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I'm trying to recursively traverse through my Drive to search some files. The code is working fine when there are limited folders/files but when I target my search to C drive where in I have lots of files it throws Out of Heap memory.

Exception in thread "Thread-4" java.lang.OutOfMemoryError: Java heap space

  1. Please suggest me some good memory management tricks especially when we do recursive calls.
  2. Or give me better approach to traverse through directories without recursion.

and I don't want to increase the maximum allowable heap space as it is just like postponing the issue for time being.

Code:

void iterateDirectory(String somedir) {


        File dir = new File(somedir);
        File[] files = dir.listFiles();
        if (files != null) {
            for (int id = 0; id < files.length; id++) {
                if (files[id].isDirectory() == false) 
                {
                   fsTree.add(files[id].toString()); // taking list of files
                } 
                else 
                {
                    iterateFilesInDirectory(files[id].getAbsolutePath());
                }
            }
        }
    }
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2  
@JeremyHeiler That would probably make things worse, the error says its run out of heap space, not stack space. –  Dunes May 18 '12 at 15:02
2  
How exactly are you recursing? The directory structure is a 'tree', so a search is usually a depth-first or breadth-first traversal of the tree. –  ArjunShankar May 18 '12 at 15:02
    
If you do it right, a depth-first traversal of a tree 100 levels deep will still only have 100 nodes worth of memory occupied at any point of time. –  ArjunShankar May 18 '12 at 15:05
    
Recursion alone does not need any heap space, what objects do you create that need so much memory? –  josefx May 18 '12 at 15:05
    
I'm doing depth search. going till the leaf node directory. –  Vasant May 18 '12 at 15:11
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3 Answers

up vote -1 down vote accepted

There are limitations as to what recursion can do, namely with respect to stack/heap usage. Remember that whatever you can do recursively, you can do iteratively; rewrite your code to use an iterative solution instead.

Alternate solution: There is an interface in java.nio that can be used to recursively walk down a filesystem's structure. Take a look at this trail, and SimpleFileVisitor.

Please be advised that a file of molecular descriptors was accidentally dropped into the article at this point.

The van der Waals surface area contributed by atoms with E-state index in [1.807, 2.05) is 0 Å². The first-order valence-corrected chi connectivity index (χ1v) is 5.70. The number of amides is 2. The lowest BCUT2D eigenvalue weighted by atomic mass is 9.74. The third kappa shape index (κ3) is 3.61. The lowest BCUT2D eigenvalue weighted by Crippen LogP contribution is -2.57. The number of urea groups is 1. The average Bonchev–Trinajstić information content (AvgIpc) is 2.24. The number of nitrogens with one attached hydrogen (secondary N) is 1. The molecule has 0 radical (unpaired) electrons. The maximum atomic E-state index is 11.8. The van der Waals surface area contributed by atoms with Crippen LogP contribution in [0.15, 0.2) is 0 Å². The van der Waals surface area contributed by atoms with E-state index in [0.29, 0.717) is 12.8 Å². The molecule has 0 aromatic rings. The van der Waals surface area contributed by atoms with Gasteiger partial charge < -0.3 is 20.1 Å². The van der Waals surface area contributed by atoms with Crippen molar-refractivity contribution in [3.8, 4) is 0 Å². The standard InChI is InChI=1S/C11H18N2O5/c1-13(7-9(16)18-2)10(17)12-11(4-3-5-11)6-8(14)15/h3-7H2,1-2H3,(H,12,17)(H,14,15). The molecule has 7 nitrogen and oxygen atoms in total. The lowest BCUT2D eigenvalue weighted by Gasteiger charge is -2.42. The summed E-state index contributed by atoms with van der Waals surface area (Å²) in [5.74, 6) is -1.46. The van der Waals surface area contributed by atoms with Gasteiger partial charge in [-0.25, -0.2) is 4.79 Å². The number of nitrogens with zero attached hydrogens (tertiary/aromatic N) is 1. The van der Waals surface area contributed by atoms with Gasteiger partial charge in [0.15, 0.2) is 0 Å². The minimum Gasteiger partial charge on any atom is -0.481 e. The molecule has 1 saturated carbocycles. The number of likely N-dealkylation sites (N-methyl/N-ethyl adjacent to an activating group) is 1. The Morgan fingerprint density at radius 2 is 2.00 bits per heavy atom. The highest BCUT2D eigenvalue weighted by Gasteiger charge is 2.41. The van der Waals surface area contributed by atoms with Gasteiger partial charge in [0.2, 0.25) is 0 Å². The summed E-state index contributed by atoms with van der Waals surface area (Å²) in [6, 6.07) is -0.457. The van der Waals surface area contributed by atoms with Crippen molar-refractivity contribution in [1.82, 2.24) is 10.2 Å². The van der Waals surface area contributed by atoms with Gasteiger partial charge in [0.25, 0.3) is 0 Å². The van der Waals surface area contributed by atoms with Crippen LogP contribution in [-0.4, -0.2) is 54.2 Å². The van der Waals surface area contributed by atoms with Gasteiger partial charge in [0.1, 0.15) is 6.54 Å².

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1  
Your solution alleviate the lack of heap memory is to remove memory (that is used to store the tree being explored and where you are on it) from the stack and move it to the heap. Not sure I follow your reasoning. –  Dunes May 18 '12 at 15:10
    
@Dunes: I don't remember insinuating that. In the minimum case, the stack won't be overburdened with an excess of calls, which was my intent. On the other hand, the heap means that there are a lot of objects being created that are unnecessary. We can't postulate where that's taking place, since we don't have code. –  Makoto May 18 '12 at 15:11
2  
We know enough to know that recursion is not the problem as the error is an OutOfMemoryError and not a StackOverflowError. –  Dunes May 18 '12 at 15:17
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The culprit, as I see it is this line:

fsTree.add(files[id].toString()); // taking list of files

It appears that you add every single file to a global data structure (fsTree), and then search there.

My bet is:

A. It won't go away if you 'convert' your recursive function into an iterative one.

B. It will go away if, instead of appending to a global data structure and searching in the end, you do the search/matching locally, and only globally cache the matching hits:

void iterateDirectory (String somedir, String search_term) {

    File dir = new File(somedir);
    File[] files = dir.listFiles();
    if (files != null) {
        for (int id = 0; id < files.length; id++) {
            if (files[id].isDirectory() == false) 
            {
               if (/* files[id].isDirectory() MATCHES search_term */)
                 // add to list of matching files:
                 matching_hits.add(files[id].toString());
            } 
            else 
            {
                iterateFilesInDirectory(files[id].getAbsolutePath());
            }
        }
    }
}
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There are two possibilities:

  1. There is infinite recursion in your code (for example, because you're not processing . and/or .. correctly). If that's the case, you have to fix the code.
  2. Your code genuinely requires more heap space than what's available. You have two options:
    • reduce you process's memory requirements (a memory profiler could help you understand what's using all that heap space);
    • increase the heap size by specifying the -Xmx JVM option.
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It cannot be '1' because OP has stated that the code works fine for smaller examples. –  ArjunShankar May 18 '12 at 15:09
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